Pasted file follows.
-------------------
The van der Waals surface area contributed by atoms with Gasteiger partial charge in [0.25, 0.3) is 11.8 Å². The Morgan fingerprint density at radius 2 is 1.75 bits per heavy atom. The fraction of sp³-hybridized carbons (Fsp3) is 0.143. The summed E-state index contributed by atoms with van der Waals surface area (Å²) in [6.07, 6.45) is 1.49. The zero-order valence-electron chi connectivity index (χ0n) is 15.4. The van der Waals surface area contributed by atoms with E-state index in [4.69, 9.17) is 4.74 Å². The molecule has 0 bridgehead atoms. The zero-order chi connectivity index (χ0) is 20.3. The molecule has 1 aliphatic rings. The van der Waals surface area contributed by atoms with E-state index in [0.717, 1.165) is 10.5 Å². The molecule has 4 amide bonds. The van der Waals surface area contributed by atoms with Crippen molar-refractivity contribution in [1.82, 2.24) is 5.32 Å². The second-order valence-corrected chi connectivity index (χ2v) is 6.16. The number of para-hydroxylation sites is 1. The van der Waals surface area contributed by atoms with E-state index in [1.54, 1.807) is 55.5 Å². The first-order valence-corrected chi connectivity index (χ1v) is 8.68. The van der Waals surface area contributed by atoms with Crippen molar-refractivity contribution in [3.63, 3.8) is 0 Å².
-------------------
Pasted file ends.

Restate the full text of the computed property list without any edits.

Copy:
The van der Waals surface area contributed by atoms with Gasteiger partial charge in [0.25, 0.3) is 11.8 Å². The Morgan fingerprint density at radius 2 is 1.75 bits per heavy atom. The fraction of sp³-hybridized carbons (Fsp3) is 0.143. The summed E-state index contributed by atoms with van der Waals surface area (Å²) in [6.07, 6.45) is 1.49. The zero-order valence-electron chi connectivity index (χ0n) is 15.4. The van der Waals surface area contributed by atoms with E-state index in [4.69, 9.17) is 4.74 Å². The molecule has 0 bridgehead atoms. The zero-order chi connectivity index (χ0) is 20.3. The molecule has 1 aliphatic rings. The van der Waals surface area contributed by atoms with E-state index in [0.717, 1.165) is 10.5 Å². The molecule has 4 amide bonds. The van der Waals surface area contributed by atoms with Crippen molar-refractivity contribution in [1.82, 2.24) is 5.32 Å². The second-order valence-corrected chi connectivity index (χ2v) is 6.16. The number of para-hydroxylation sites is 1. The van der Waals surface area contributed by atoms with E-state index in [1.54, 1.807) is 55.5 Å². The first-order valence-corrected chi connectivity index (χ1v) is 8.68. The van der Waals surface area contributed by atoms with Crippen molar-refractivity contribution in [3.63, 3.8) is 0 Å².